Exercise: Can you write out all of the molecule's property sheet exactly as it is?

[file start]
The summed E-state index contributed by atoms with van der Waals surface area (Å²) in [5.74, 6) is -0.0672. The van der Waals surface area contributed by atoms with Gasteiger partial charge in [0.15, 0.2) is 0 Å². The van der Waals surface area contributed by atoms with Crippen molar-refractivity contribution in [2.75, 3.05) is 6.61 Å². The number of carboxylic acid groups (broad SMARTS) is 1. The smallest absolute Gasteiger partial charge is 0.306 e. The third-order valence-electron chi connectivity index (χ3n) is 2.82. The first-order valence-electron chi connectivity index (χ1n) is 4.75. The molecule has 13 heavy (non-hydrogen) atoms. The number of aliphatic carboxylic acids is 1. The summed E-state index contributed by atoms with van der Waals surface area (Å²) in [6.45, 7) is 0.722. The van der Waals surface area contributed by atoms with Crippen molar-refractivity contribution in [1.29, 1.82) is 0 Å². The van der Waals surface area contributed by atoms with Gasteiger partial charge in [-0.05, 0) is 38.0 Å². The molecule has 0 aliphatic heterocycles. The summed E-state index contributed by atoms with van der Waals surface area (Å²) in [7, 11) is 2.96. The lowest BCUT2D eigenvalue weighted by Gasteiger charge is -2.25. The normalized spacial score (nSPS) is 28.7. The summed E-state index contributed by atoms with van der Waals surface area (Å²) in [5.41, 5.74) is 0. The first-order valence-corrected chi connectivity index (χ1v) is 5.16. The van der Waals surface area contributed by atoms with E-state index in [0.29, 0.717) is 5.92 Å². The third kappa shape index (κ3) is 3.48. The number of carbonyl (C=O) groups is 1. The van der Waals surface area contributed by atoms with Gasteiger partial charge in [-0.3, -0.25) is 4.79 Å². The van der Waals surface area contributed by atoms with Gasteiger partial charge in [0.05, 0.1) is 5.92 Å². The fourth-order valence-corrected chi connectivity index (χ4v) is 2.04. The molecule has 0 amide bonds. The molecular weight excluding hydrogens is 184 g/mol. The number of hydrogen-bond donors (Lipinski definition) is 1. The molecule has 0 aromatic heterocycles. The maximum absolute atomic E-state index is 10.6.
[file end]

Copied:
The summed E-state index contributed by atoms with van der Waals surface area (Å²) in [5.74, 6) is -0.0672. The van der Waals surface area contributed by atoms with Gasteiger partial charge in [0.15, 0.2) is 0 Å². The van der Waals surface area contributed by atoms with Crippen molar-refractivity contribution in [2.75, 3.05) is 6.61 Å². The number of carboxylic acid groups (broad SMARTS) is 1. The smallest absolute Gasteiger partial charge is 0.306 e. The third-order valence-electron chi connectivity index (χ3n) is 2.82. The first-order valence-electron chi connectivity index (χ1n) is 4.75. The molecule has 13 heavy (non-hydrogen) atoms. The number of aliphatic carboxylic acids is 1. The summed E-state index contributed by atoms with van der Waals surface area (Å²) in [6.45, 7) is 0.722. The van der Waals surface area contributed by atoms with Crippen molar-refractivity contribution in [1.29, 1.82) is 0 Å². The van der Waals surface area contributed by atoms with Gasteiger partial charge in [-0.05, 0) is 38.0 Å². The molecule has 0 aliphatic heterocycles. The summed E-state index contributed by atoms with van der Waals surface area (Å²) in [7, 11) is 2.96. The lowest BCUT2D eigenvalue weighted by Gasteiger charge is -2.25. The normalized spacial score (nSPS) is 28.7. The summed E-state index contributed by atoms with van der Waals surface area (Å²) in [5.41, 5.74) is 0. The first-order valence-corrected chi connectivity index (χ1v) is 5.16. The van der Waals surface area contributed by atoms with E-state index in [0.29, 0.717) is 5.92 Å². The third kappa shape index (κ3) is 3.48. The number of carbonyl (C=O) groups is 1. The van der Waals surface area contributed by atoms with Gasteiger partial charge in [-0.3, -0.25) is 4.79 Å². The van der Waals surface area contributed by atoms with Gasteiger partial charge in [0.05, 0.1) is 5.92 Å². The fourth-order valence-corrected chi connectivity index (χ4v) is 2.04. The molecule has 0 amide bonds. The molecular weight excluding hydrogens is 184 g/mol. The number of hydrogen-bond donors (Lipinski definition) is 1. The molecule has 0 aromatic heterocycles. The maximum absolute atomic E-state index is 10.6.